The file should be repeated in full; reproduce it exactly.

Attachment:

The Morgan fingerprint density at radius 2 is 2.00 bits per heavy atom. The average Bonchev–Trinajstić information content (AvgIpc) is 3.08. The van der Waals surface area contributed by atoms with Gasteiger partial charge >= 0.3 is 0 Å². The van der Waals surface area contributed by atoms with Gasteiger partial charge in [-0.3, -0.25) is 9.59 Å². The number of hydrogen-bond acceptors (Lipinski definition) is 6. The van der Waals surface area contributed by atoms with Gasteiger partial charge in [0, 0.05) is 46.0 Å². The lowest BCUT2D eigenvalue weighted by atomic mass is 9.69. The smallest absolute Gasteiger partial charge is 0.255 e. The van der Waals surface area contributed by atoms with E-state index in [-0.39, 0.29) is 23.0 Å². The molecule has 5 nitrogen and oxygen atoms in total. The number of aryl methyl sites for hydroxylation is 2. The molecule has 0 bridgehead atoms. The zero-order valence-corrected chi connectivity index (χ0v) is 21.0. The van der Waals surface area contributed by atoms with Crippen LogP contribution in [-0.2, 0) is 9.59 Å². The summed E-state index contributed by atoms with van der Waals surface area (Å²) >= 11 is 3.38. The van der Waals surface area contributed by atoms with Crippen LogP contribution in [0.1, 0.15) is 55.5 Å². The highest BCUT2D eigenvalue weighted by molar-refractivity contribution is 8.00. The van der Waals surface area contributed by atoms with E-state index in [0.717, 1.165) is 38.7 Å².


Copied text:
The Morgan fingerprint density at radius 2 is 2.00 bits per heavy atom. The average Bonchev–Trinajstić information content (AvgIpc) is 3.08. The van der Waals surface area contributed by atoms with Gasteiger partial charge >= 0.3 is 0 Å². The van der Waals surface area contributed by atoms with Gasteiger partial charge in [-0.3, -0.25) is 9.59 Å². The number of hydrogen-bond acceptors (Lipinski definition) is 6. The van der Waals surface area contributed by atoms with Gasteiger partial charge in [0, 0.05) is 46.0 Å². The lowest BCUT2D eigenvalue weighted by atomic mass is 9.69. The smallest absolute Gasteiger partial charge is 0.255 e. The van der Waals surface area contributed by atoms with E-state index in [-0.39, 0.29) is 23.0 Å². The molecule has 5 nitrogen and oxygen atoms in total. The number of aryl methyl sites for hydroxylation is 2. The molecule has 0 bridgehead atoms. The zero-order valence-corrected chi connectivity index (χ0v) is 21.0. The van der Waals surface area contributed by atoms with Crippen LogP contribution in [-0.2, 0) is 9.59 Å². The summed E-state index contributed by atoms with van der Waals surface area (Å²) >= 11 is 3.38. The van der Waals surface area contributed by atoms with Crippen LogP contribution in [0.1, 0.15) is 55.5 Å². The highest BCUT2D eigenvalue weighted by molar-refractivity contribution is 8.00. The van der Waals surface area contributed by atoms with E-state index in [0.717, 1.165) is 38.7 Å².